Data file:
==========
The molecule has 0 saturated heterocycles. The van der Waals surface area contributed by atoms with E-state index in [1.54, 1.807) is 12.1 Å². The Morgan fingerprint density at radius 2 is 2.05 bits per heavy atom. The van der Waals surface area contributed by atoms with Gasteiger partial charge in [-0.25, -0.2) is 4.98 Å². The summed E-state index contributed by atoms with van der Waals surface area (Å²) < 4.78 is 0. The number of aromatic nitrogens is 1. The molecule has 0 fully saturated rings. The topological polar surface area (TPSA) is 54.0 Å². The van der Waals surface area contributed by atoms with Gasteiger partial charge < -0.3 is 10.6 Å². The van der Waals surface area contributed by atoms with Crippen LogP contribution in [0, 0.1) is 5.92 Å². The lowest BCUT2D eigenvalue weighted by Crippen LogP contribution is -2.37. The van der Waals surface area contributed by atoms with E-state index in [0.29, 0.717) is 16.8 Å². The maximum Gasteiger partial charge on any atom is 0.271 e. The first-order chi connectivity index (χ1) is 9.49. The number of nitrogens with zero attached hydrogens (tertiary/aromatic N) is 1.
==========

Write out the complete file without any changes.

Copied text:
The molecule has 0 saturated heterocycles. The van der Waals surface area contributed by atoms with E-state index in [1.54, 1.807) is 12.1 Å². The Morgan fingerprint density at radius 2 is 2.05 bits per heavy atom. The van der Waals surface area contributed by atoms with Gasteiger partial charge in [-0.25, -0.2) is 4.98 Å². The summed E-state index contributed by atoms with van der Waals surface area (Å²) < 4.78 is 0. The number of aromatic nitrogens is 1. The molecule has 0 fully saturated rings. The topological polar surface area (TPSA) is 54.0 Å². The van der Waals surface area contributed by atoms with Gasteiger partial charge < -0.3 is 10.6 Å². The van der Waals surface area contributed by atoms with Crippen LogP contribution in [0, 0.1) is 5.92 Å². The lowest BCUT2D eigenvalue weighted by Crippen LogP contribution is -2.37. The van der Waals surface area contributed by atoms with E-state index in [0.29, 0.717) is 16.8 Å². The maximum Gasteiger partial charge on any atom is 0.271 e. The first-order chi connectivity index (χ1) is 9.49. The number of nitrogens with zero attached hydrogens (tertiary/aromatic N) is 1.